Mini-Cases are included at the end of each chapter. These cases focus on company situations that reflect important corporate finance topics. Each case presents a new scenario, data, and a dilemma. Several questions at the end of each case require students to synthesize the material they should have learned from the chapter.
|About the authors|
Stephen A. Ross Sloan School of Management, Franco Modigliani Professor of Finance and Economics, Massachusetts Institute of Technology Stephen A. Ross is the Franco Modigliani Professor of Finance and Economics at the Sloan School of Management, Massachusetts Institute of Technology.
Randolph W. Westerfield Marshall School of Business, University of Southern California Randolph W. Westerfield is Dean Emeritus of the University of Southern California's Marshall School of Business and is the Charles B. Thornton Professor of Finance.
Bradford D. Jordan Gatton College of Business and Economics, University of Kentucky Bradford D. Jordan is Professor of Finance and holder of the Richard W. and Janis H. Furst Endowed Chair in Finance at the University of Kentucky.
|Table of contents|
Part I. Overview of Financial Management
Ch. 1 Introduction to Financial Management
Part 2. Understanding Financial Statements and Cash Flow
Ch. 2 Financial Statements, Taxes, and Cash Flow
Ch. 3 Working with Financial Statements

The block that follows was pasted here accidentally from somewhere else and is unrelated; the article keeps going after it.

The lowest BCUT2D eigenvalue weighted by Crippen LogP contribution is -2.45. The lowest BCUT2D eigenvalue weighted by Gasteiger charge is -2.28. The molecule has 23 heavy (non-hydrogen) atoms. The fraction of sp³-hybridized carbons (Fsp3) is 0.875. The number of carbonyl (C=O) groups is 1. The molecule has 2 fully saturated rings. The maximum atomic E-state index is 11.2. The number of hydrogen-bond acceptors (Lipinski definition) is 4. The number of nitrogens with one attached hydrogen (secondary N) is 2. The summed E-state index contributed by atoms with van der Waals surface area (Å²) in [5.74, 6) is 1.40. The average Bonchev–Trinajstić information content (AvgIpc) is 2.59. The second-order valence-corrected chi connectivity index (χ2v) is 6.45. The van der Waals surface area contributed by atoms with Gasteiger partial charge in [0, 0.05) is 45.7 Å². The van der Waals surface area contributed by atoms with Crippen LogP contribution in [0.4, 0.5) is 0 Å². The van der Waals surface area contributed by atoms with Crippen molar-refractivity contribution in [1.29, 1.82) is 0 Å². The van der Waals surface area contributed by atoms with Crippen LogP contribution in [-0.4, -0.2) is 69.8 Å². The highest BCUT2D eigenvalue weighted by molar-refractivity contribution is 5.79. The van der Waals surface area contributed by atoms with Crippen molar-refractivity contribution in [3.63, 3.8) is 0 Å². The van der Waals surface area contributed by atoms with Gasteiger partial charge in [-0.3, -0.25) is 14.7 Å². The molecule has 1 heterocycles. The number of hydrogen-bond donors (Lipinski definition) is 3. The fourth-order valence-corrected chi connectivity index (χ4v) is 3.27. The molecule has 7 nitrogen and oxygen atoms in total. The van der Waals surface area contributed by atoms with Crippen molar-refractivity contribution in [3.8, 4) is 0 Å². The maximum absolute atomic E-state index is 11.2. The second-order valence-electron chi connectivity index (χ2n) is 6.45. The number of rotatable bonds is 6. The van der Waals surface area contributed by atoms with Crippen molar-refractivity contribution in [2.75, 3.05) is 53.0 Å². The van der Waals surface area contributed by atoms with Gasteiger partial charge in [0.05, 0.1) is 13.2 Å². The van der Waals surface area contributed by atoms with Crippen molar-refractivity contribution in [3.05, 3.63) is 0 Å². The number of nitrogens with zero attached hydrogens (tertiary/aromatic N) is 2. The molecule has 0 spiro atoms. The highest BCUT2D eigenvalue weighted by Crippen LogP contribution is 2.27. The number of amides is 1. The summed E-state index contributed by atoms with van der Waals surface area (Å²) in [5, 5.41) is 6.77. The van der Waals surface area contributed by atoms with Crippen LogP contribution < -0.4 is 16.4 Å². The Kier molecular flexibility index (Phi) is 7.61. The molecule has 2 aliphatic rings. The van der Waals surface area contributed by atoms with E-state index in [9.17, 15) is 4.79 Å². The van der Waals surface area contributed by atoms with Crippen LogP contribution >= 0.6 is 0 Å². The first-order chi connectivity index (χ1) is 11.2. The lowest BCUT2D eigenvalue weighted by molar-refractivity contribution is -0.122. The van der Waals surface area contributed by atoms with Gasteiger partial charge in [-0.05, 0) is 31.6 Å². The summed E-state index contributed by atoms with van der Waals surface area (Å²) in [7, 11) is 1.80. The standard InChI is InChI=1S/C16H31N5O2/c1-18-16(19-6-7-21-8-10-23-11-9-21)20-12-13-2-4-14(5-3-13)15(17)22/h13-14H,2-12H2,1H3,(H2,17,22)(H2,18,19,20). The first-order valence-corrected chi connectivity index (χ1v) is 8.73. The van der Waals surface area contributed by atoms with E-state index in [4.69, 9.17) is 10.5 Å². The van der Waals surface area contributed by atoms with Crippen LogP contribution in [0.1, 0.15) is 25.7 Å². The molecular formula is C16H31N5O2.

Part 3. Valuation of Future Cash Flows
Ch. 4 Introduction to Valuation: The Time Value of Money
Ch. 5 Discounted Cash Flow Valuation
Part 4. Valuing Stocks and Bonds
Ch. 6 Interest Rates and Bond Valuation
Ch. 7 Equity Markets and Stock Valuation
Part 5. Capital Budgeting
Ch. 8 Net Present Value and Other Investment Criteria
Ch. 9 Making Capital Investment Decisions
Part 6. Risk and Return
Ch. 10 Some Lessons from Capital Market History
Ch. 11 Risk and Return
Part 7. Long-Term Financing
Ch. 12 Cost of Capital
Ch. 13 Leverage and Capital Structure
Ch. 14 Dividends and Dividend Policy
Ch. 15 Raising Capital
Part 8. Short-Term Financial Management
Ch. 16 Short-Term Financial Planning
Ch. 17 Working Capital Management
Part 9. Topics in Business Finance
Ch. 18 International Aspects of Financial Management
Appendix A. Mathematical Tables
Appendix B. Key Equations
Appendix C. Answers to Selected End-of-Chapter Problems
Appendix D. Using the HP-10B and TI BA II Plus Financial Calculators